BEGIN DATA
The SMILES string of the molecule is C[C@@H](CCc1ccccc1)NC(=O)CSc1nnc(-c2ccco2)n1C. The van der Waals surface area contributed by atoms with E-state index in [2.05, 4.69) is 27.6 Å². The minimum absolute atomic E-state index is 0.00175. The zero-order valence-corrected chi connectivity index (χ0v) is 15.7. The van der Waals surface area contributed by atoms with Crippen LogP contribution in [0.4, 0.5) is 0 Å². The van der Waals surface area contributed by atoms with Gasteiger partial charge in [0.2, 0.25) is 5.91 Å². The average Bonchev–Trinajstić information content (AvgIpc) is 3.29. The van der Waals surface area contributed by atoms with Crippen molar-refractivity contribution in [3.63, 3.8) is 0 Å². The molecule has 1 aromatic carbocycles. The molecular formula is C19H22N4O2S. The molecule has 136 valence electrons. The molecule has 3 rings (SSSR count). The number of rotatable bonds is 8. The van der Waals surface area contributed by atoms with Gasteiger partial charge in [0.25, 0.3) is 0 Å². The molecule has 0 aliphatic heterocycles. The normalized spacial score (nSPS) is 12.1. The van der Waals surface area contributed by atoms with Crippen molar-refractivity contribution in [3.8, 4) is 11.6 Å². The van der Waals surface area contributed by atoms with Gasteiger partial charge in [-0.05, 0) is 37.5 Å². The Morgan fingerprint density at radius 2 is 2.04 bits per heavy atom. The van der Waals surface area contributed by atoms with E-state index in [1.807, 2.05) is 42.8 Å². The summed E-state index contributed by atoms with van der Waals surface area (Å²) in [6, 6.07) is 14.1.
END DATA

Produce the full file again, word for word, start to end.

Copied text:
The SMILES string of the molecule is C[C@@H](CCc1ccccc1)NC(=O)CSc1nnc(-c2ccco2)n1C. The van der Waals surface area contributed by atoms with E-state index in [2.05, 4.69) is 27.6 Å². The minimum absolute atomic E-state index is 0.00175. The zero-order valence-corrected chi connectivity index (χ0v) is 15.7. The van der Waals surface area contributed by atoms with Crippen LogP contribution in [0.4, 0.5) is 0 Å². The van der Waals surface area contributed by atoms with Gasteiger partial charge in [0.2, 0.25) is 5.91 Å². The average Bonchev–Trinajstić information content (AvgIpc) is 3.29. The van der Waals surface area contributed by atoms with Crippen molar-refractivity contribution in [3.63, 3.8) is 0 Å². The molecule has 1 aromatic carbocycles. The molecular formula is C19H22N4O2S. The molecule has 136 valence electrons. The molecule has 3 rings (SSSR count). The number of rotatable bonds is 8. The van der Waals surface area contributed by atoms with Gasteiger partial charge in [0.25, 0.3) is 0 Å². The molecule has 0 aliphatic heterocycles. The normalized spacial score (nSPS) is 12.1. The van der Waals surface area contributed by atoms with Crippen molar-refractivity contribution in [3.8, 4) is 11.6 Å². The van der Waals surface area contributed by atoms with Gasteiger partial charge in [-0.05, 0) is 37.5 Å². The Morgan fingerprint density at radius 2 is 2.04 bits per heavy atom. The van der Waals surface area contributed by atoms with E-state index in [1.807, 2.05) is 42.8 Å². The summed E-state index contributed by atoms with van der Waals surface area (Å²) in [6, 6.07) is 14.1.